Academic journal article The Review of Metaphysics

What Goodness Is: Order as Imitation of Unity in Augustine

Academic journal article The Review of Metaphysics

What Goodness Is: Order as Imitation of Unity in Augustine

Article excerpt

I

AUGUSTINE OF HIPPO famously argues that evil is privatio boni, a privation of good. (1) There is no such thing as independently existing evil, he insists. Rather, evil things are "evil goods," good things which have become corrupted. (2) If a thing were to lose all its goodness it would cease to exist, for only in this state would it have nothing left to lose. Evil is therefore also associated with a lack of existence (or, as it is often translated, being). Evil things are (esse) to a lesser extent than good things, and the worse they get, the less they exist. In Augustine's view, to be good is to be. (3)

Augustine knew that his Manichean opponents had difficulty understanding his claim that evil does not, strictly speaking, exist. He cites one critic who mockingly suggests that people who believe in the nonreality of evil should try picking up a scorpion; they would quickly experience an emphatically palpable evil. (4) Interestingly, some modern commentators seem to have similar difficulties. Some argue that Augustine's privation theory of evil is too abstract or anaemic to deal with the harsh and very real presence of evil as it is actually experienced. (5) Others dismiss it as a uselessly arcane, overly subtle, or even intellectually dishonest conceptual sleight of hand. (6)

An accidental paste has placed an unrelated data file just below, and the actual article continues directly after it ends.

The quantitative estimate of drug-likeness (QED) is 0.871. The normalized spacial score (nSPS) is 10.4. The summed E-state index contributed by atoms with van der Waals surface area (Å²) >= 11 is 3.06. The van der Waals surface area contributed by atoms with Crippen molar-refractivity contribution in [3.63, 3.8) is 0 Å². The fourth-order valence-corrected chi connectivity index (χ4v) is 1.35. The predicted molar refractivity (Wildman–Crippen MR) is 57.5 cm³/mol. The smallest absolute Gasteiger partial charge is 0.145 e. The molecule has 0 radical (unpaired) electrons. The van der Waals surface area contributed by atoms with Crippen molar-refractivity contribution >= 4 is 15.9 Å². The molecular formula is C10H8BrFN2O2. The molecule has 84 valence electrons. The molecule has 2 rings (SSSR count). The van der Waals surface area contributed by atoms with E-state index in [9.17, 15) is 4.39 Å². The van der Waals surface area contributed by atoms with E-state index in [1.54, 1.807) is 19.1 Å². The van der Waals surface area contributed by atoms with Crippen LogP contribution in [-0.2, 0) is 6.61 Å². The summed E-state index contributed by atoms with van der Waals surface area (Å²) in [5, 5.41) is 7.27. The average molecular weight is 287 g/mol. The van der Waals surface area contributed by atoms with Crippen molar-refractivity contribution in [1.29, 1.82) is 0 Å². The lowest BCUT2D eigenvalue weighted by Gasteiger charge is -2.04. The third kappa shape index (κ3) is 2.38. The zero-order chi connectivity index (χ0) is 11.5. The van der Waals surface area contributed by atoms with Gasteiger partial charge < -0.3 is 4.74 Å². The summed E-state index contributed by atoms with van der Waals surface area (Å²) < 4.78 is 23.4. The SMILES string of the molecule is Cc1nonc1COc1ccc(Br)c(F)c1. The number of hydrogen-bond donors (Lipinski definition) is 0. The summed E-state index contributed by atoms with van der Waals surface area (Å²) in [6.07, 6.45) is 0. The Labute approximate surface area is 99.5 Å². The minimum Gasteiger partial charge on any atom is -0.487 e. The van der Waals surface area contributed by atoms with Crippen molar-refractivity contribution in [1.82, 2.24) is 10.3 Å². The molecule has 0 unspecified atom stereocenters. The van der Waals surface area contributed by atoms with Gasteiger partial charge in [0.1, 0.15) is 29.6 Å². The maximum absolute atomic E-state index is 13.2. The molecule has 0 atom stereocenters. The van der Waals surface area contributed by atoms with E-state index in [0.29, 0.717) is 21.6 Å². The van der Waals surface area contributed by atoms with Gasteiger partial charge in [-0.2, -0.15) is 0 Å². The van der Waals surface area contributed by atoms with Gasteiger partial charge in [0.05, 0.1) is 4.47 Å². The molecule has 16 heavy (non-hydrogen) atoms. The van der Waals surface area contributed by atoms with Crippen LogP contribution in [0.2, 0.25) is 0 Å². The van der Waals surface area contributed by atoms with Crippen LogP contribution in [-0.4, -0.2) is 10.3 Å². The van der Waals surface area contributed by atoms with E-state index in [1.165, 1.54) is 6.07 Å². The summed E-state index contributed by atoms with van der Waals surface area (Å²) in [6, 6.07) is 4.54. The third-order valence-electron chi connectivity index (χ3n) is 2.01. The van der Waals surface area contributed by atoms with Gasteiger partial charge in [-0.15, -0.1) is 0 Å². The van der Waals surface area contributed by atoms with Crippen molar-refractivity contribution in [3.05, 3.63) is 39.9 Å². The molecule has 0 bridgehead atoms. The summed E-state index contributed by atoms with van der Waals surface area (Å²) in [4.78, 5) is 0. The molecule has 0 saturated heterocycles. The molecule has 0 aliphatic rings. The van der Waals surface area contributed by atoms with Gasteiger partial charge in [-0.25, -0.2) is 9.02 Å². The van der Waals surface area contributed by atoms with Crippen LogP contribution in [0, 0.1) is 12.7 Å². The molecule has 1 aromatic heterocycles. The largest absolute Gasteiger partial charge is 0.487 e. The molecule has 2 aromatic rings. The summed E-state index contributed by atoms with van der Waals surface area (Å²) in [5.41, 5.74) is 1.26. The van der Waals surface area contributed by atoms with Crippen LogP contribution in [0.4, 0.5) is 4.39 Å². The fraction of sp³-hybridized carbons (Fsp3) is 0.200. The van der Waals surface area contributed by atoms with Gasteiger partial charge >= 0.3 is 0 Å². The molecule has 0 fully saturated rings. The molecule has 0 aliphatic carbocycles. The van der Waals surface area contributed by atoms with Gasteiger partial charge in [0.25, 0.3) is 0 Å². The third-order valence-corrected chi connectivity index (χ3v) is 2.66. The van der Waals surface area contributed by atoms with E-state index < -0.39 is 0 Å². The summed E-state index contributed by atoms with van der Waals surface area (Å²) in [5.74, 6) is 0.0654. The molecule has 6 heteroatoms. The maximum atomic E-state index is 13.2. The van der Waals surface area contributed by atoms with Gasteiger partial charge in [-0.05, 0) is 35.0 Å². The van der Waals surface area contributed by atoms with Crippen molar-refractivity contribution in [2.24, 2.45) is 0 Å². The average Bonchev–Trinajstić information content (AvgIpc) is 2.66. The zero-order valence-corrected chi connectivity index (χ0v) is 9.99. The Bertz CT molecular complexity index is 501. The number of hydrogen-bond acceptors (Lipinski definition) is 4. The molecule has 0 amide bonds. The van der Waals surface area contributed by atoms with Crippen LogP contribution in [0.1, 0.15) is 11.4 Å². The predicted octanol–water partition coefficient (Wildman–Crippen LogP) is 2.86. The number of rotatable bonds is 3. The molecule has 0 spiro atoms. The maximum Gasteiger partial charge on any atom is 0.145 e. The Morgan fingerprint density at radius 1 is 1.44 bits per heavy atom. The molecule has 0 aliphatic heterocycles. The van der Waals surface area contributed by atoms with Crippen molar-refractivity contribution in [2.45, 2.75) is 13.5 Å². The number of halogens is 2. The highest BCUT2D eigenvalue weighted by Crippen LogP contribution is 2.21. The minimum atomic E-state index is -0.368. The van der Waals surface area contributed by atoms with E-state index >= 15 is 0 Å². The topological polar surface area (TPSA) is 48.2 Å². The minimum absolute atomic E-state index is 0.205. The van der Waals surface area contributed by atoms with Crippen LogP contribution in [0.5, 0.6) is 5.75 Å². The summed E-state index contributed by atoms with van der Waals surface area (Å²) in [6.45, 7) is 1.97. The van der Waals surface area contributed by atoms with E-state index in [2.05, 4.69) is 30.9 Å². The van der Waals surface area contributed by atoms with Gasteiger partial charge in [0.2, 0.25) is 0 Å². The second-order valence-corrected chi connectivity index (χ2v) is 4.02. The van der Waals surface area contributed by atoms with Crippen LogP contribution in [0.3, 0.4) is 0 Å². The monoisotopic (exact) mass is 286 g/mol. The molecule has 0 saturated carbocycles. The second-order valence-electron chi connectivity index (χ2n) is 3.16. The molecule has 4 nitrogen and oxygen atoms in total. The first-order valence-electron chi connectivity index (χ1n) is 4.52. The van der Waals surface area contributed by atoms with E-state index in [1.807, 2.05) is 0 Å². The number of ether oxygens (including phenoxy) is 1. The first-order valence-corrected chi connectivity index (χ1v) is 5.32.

The ways in which Augustine's metaphysics of evil can be misconstrued are legion; here I try to deal with only one of them. The real root of the misunderstanding between Augustine and some of his critics is perhaps not so much the idea of evil as privation, as it is the good which is lacking in an object so deprived. Augustine's implication that there are degrees of goodness and, even more mysteriously, of existence, makes it tempting to ascribe to him views he does not hold: that, for instance, goodness is either a conceptual abstraction (contrived mainly for the purpose of asserting that evil is not substantial) with no obvious correspondence to the world of our experience; or, that it is a featureless "stuff" of which things may have greater or lesser amounts and which God, the source of this stuff, injects into things. (7) Although Augustine's metaphorical language helps to encourage especially the latter misconception, it is, as we will shortly see, nevertheless false that he conceives of goodness (or existence) as a kind of mouldable substance poured out by God, still less that he thinks God makes the world out of his own goodness or substance. What, then, is this goodness, this being, that is lacking when a thing becomes evil?

My aim here is to answer this question while clarifying how apparently amorphous abstractions such as goodness and existence translate for Augustine into the concrete world we know. I argue that order (ordo) is the pivotal concept for doing so. (8) As Augustine says (somewhat obscurely in its context in De moribus Manichaeorum), "what is corrupted is actually perverted; and what is perverted is deprived of order, and order is good." (9) Here, as we will see, Augustine is not saying that order happens to be one good among others, but that what good (or at least created good) is, is order.

While it may be difficult for us to conceive of a lack of good, it is far easier to conceive of a lack of order. In many ways, the idea of order is the keystone of Augustine's philosophy. It unifies and renders intelligible (and certainly more accessible for us) not only Augustine's statements about evil, but also his broader claims that everything that is not God depends on God for its existence.

II

Augustine's Dualism. Throughout his works, Augustine uses a variety of metaphors to depict the relationship between particular goods and God, the kind of relationship in which privatio boni can occur. All these analogies describe situations wherein one thing depends for sustenance on an originating source: as the dependent thing becomes separated from that source, it is diminished. …

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